Elder Scrolls Online is probably my favorite MMORPG of all time. I play it almost every day with the many great friends I’ve made through spending time in this game. And there’s a big new chunk of content out today, as the Markarth DLC is out!Continue reading
One of my favorite things about Elder Scrolls Online as an MMORPG is the richness of its universe. The developers managed to take this huge existing setting from the previous Elder Scrolls games and give us this powerful connection to it, all through a combination of dialog with random non-player characters, excerpts of books we read in-game, and of course via the many quests. One of my favorite details of the game is epitomized in the new zone added in the game’s latest DLC, regarding Vivec City and the giant rocks floating directly above it.
Much of the lore maintains this element of the unknown, especially to its mythology. Most people in its world don’t actually know what is true and what is just a rumor, especially when it comes to things outside their daily lives. This theme of people spreading rumors and trying to understand this bizarre world they live in is an aspect that feels really striking in Elder Scrolls Online. As we explore Vivec City and its surrounding areas, we find a number of books and people who theorize why Vivec, the glowing mayor of his own city, chose to begin construction underneath Baar Dau, a mysterious meteor suspended in the air above the city.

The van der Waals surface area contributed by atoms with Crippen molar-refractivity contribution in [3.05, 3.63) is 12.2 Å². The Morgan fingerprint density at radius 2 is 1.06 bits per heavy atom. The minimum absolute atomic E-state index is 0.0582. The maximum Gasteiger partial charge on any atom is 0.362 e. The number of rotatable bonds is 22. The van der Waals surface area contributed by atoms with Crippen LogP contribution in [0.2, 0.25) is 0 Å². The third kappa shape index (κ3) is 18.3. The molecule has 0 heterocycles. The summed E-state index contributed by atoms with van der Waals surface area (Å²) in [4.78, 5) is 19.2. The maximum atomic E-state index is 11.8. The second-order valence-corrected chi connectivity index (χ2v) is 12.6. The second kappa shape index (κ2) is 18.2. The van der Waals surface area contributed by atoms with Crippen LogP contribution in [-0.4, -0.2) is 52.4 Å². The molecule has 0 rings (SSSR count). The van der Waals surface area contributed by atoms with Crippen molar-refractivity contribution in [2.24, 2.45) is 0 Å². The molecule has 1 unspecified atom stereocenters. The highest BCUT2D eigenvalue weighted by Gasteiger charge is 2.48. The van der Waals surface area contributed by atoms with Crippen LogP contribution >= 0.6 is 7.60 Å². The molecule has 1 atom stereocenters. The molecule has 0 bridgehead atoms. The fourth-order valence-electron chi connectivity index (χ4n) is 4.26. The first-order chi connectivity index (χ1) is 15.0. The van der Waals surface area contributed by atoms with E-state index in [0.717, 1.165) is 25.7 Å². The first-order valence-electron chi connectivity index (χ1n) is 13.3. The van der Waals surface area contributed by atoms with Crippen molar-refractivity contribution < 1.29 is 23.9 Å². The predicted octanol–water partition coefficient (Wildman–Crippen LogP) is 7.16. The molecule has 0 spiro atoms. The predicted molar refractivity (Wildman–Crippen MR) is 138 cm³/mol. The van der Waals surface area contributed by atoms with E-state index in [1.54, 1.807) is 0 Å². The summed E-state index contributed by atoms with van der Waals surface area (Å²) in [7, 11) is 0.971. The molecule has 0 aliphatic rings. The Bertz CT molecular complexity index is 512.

My favorite interaction in Vvardenfell regarding Baar Dau was actually reading an ingame thesis paper written by some scholar attempting to discern meaning in Vivec’s intentional recklessness with the location of his new city. The writer briefly described a rumor that Baar Dau was a bigass rock thrown by Sheogorath, a Daedric Prince that represents madness and “mental weakness” to the native dark elves. The scholar then went on to describe how the meteor was a physical representation of their peoples’ faith in Vivec and his fellow Tribunal members. The paper’s author even made an assumption that if the people of Morrowind were to cease their devotion to the Warrior Poet, he would simply allow Baar Dau to crush them all.
There are plenty of other instances of the writers of Elder Scrolls playing with the citizens of Tamriel having multiple versions of mythologies. As in real life, the further back we go into history, the more obscure or diverse myths become. It’s a world building technique that does an excellent job giving each of the many cultures in Tamriel their own little personalities.